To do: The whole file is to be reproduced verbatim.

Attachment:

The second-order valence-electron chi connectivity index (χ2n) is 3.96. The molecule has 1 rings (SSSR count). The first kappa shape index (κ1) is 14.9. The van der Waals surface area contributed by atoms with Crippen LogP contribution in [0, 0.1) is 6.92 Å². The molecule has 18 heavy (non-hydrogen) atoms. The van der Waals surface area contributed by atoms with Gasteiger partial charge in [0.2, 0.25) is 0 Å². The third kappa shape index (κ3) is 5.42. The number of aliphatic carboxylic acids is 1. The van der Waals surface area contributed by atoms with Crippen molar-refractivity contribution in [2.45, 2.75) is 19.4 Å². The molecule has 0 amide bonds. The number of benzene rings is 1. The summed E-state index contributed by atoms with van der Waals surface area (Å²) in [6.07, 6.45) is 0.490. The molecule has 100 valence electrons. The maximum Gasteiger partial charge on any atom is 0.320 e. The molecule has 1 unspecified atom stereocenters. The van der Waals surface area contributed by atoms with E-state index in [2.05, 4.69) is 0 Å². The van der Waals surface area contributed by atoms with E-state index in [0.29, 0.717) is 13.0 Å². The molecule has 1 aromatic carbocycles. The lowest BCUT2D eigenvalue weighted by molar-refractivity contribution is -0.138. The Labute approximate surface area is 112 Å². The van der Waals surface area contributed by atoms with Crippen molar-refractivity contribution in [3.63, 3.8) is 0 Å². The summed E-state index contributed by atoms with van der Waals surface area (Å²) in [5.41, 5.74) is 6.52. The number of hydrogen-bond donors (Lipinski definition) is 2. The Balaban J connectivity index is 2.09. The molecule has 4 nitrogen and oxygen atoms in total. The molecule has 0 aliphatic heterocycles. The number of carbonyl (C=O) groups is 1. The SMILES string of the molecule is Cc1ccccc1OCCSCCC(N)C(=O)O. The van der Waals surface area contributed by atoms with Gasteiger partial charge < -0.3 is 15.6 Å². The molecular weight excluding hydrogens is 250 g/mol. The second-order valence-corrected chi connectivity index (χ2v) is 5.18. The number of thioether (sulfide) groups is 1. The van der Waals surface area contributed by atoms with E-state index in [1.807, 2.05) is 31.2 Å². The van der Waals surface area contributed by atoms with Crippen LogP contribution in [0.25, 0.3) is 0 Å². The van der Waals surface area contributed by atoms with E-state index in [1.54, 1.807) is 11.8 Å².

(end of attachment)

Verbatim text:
The second-order valence-electron chi connectivity index (χ2n) is 3.96. The molecule has 1 rings (SSSR count). The first kappa shape index (κ1) is 14.9. The van der Waals surface area contributed by atoms with Crippen LogP contribution in [0, 0.1) is 6.92 Å². The molecule has 18 heavy (non-hydrogen) atoms. The van der Waals surface area contributed by atoms with Gasteiger partial charge in [0.2, 0.25) is 0 Å². The third kappa shape index (κ3) is 5.42. The number of aliphatic carboxylic acids is 1. The van der Waals surface area contributed by atoms with Crippen molar-refractivity contribution in [2.45, 2.75) is 19.4 Å². The molecule has 0 amide bonds. The number of benzene rings is 1. The summed E-state index contributed by atoms with van der Waals surface area (Å²) in [6.07, 6.45) is 0.490. The molecule has 100 valence electrons. The maximum Gasteiger partial charge on any atom is 0.320 e. The molecule has 1 unspecified atom stereocenters. The van der Waals surface area contributed by atoms with E-state index in [2.05, 4.69) is 0 Å². The van der Waals surface area contributed by atoms with E-state index in [0.29, 0.717) is 13.0 Å². The molecule has 1 aromatic carbocycles. The lowest BCUT2D eigenvalue weighted by molar-refractivity contribution is -0.138. The Labute approximate surface area is 112 Å². The van der Waals surface area contributed by atoms with Crippen molar-refractivity contribution in [3.63, 3.8) is 0 Å². The summed E-state index contributed by atoms with van der Waals surface area (Å²) in [5.41, 5.74) is 6.52. The number of hydrogen-bond donors (Lipinski definition) is 2. The Balaban J connectivity index is 2.09. The molecule has 4 nitrogen and oxygen atoms in total. The molecule has 0 aliphatic heterocycles. The number of carbonyl (C=O) groups is 1. The SMILES string of the molecule is Cc1ccccc1OCCSCCC(N)C(=O)O. The van der Waals surface area contributed by atoms with Gasteiger partial charge < -0.3 is 15.6 Å². The molecular weight excluding hydrogens is 250 g/mol. The second-order valence-corrected chi connectivity index (χ2v) is 5.18. The number of thioether (sulfide) groups is 1. The van der Waals surface area contributed by atoms with E-state index in [1.807, 2.05) is 31.2 Å². The van der Waals surface area contributed by atoms with Crippen LogP contribution in [0.25, 0.3) is 0 Å². The van der Waals surface area contributed by atoms with E-state index in [1.54, 1.807) is 11.8 Å².